Evidence-Based Psychiatric Treatment in a State Hospital: Prevalence of Antipsychotic Polypharmacy
Methods:This study took place in a state hospital in the Southern United States. All state hospital inpatients diagnosed with psychotic disorders admitted under civil commitment between January 1, 2000 and July 1, 2005 were included (n=267). Clinical, demographic and medication data were derived from administrative databases. Antipsychotic polypharmacy was operationalized as co-prescription of ≥2 antipsychotics ≥60 days. Inpatients were categorized as recipients of either antipsychotic polypharmacy or monotherapy and compared across demographic and clinical variables. Demographic variables included age, race, education, and marital status. Clinical variables included seclusion and restraint incidents, number of lifetime admissions, and medical comorbidity, as well as Positive and Negative Syndrome Scale (PANSS) and Global Assessment of Functioning (GAF) scores. Data analyses consisted of descriptive statistics, contingency tables, and logistic regression. Confidence intervals for effect sizes were used in lieu of statistical significance testing.
Results: There were 95 patients (35.6%) who had at least one episode of antipsychotic polypharmacy. Most such clients (n=59, 62.1%) were prescribed polypharmacy at admission. There was no clinically significant association between polypharmacy status and any of the continuous clinical variables such as PANSS scores or number of hospitalizations. The primary findings were that male gender was associated with an increased risk of antipsychotic polypharmacy (OR=2.57, 95% CI 1.50, 4.37), as was Length of Stay exceeding one year (OR=3.12, 95% CI 1.86, 5.27). Race, age, and other demographics were unrelated to polypharmacy status. Clients prescribed antipsychotic polypharmacy had increased odds of hyperlipidemia and adverse neurological effects (OR=~1.5).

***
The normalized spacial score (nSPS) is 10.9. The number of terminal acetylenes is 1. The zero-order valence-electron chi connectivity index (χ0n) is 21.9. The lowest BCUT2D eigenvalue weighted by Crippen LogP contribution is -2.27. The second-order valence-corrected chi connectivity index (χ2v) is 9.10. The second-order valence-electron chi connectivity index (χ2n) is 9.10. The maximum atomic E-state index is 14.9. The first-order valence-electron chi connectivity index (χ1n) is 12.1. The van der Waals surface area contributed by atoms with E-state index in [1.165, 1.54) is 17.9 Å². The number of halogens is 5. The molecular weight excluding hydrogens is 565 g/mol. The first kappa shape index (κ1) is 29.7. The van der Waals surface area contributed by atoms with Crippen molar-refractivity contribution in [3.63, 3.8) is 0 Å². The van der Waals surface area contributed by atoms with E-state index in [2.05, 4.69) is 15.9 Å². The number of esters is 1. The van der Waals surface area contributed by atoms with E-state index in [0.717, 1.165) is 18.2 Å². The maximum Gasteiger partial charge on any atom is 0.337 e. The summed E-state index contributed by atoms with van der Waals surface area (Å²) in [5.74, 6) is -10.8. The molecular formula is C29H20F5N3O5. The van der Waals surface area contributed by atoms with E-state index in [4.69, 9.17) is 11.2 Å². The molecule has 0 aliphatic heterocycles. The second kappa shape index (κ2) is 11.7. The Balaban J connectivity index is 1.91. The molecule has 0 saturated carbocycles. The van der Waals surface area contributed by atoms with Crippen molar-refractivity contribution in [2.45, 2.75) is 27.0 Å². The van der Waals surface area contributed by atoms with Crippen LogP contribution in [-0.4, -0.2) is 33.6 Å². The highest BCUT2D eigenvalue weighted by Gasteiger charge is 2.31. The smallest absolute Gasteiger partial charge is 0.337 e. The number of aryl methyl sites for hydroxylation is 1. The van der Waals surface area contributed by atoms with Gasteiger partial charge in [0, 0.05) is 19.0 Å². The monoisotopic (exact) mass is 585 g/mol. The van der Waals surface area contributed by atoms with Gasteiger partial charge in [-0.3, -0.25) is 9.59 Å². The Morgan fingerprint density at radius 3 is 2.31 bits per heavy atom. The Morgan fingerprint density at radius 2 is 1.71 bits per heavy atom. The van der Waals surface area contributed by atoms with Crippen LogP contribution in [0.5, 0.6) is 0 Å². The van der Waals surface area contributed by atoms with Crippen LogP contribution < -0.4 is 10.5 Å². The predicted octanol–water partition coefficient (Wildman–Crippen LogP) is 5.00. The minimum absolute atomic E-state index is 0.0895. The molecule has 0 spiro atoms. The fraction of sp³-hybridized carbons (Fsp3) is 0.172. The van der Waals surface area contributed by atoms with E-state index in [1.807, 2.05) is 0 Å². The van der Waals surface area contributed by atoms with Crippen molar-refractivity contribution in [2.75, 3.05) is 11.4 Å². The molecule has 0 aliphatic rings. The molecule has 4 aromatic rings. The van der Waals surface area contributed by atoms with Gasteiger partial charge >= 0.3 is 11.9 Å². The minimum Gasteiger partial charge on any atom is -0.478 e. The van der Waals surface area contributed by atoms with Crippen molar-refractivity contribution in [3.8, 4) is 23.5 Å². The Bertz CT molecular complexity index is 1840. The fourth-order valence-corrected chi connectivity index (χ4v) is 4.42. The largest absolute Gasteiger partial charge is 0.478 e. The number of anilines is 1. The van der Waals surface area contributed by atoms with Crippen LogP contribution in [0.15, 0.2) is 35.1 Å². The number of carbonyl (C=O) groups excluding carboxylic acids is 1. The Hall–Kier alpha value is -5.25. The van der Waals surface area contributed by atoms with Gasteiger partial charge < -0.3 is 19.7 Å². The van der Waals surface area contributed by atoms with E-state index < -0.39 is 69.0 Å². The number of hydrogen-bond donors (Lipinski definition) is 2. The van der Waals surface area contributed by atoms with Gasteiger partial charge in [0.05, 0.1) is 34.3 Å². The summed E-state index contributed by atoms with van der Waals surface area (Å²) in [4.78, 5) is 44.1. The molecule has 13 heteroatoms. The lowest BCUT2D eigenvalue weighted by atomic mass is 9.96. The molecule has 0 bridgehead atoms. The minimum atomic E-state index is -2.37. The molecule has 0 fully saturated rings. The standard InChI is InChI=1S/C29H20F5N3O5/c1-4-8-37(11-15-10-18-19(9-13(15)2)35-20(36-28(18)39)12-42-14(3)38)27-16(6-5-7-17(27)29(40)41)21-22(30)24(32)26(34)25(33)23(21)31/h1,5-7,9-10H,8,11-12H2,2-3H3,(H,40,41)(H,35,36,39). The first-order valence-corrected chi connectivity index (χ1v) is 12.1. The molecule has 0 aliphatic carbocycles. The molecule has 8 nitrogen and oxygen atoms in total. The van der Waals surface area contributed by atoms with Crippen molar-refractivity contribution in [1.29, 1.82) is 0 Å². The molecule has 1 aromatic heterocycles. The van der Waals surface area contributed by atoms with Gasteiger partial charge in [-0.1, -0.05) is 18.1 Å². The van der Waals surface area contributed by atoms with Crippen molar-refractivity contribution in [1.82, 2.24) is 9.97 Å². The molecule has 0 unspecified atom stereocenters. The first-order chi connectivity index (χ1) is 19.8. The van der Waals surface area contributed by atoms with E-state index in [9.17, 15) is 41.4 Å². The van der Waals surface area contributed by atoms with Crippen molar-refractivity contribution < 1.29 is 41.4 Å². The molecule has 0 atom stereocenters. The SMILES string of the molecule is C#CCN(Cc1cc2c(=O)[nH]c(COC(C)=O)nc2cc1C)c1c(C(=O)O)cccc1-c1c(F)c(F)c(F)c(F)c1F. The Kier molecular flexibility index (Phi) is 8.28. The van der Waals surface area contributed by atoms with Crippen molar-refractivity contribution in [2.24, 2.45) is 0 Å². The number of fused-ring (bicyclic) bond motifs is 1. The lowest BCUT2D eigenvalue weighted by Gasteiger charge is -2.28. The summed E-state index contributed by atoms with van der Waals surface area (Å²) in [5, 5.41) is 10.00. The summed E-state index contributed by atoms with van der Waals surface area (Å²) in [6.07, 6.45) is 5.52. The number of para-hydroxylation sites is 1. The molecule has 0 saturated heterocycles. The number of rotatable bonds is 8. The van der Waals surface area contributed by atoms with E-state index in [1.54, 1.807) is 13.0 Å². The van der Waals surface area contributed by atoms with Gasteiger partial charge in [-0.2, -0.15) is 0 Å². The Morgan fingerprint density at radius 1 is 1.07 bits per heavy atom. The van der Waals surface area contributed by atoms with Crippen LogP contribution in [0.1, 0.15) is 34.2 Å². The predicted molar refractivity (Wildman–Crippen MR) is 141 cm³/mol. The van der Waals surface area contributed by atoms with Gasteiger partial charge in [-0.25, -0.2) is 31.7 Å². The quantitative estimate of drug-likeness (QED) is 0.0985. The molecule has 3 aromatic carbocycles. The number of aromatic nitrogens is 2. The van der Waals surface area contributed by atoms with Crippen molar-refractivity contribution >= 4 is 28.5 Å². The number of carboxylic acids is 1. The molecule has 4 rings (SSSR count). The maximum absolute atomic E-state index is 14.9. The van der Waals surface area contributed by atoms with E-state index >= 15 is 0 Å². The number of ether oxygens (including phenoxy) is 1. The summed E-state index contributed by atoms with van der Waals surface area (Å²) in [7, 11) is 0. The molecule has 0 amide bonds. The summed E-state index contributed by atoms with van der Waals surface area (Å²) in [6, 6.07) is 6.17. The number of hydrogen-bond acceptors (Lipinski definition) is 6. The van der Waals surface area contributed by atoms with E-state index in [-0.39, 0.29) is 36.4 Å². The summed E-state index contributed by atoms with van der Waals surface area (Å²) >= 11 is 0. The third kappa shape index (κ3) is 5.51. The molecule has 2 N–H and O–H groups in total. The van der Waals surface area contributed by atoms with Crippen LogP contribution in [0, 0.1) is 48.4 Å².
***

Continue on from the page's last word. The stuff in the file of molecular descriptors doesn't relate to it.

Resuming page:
Conclusion and Implications: Men may receive antipsychotic polypharmacy more often due to a perceived danger of physical aggressiveness. Gender differences have been posited regarding negative symptoms, structural brain abnormalities, and response to antipsychotics, and these findings may be relevant. Patients who are judged as treatment resistant may receive both extended hospitalizations and antipsychotic polypharmacy, and this may explain the association between these variables. Overall, these findings suggest that antipsychotic polypharmacy is a treatment decision not well explained by the available clinical and demographic variables. Mezzo-level interventions to reduce the use of antipsychotic polypharmacy are available, and administrators in state hospital settings should consider their implementation.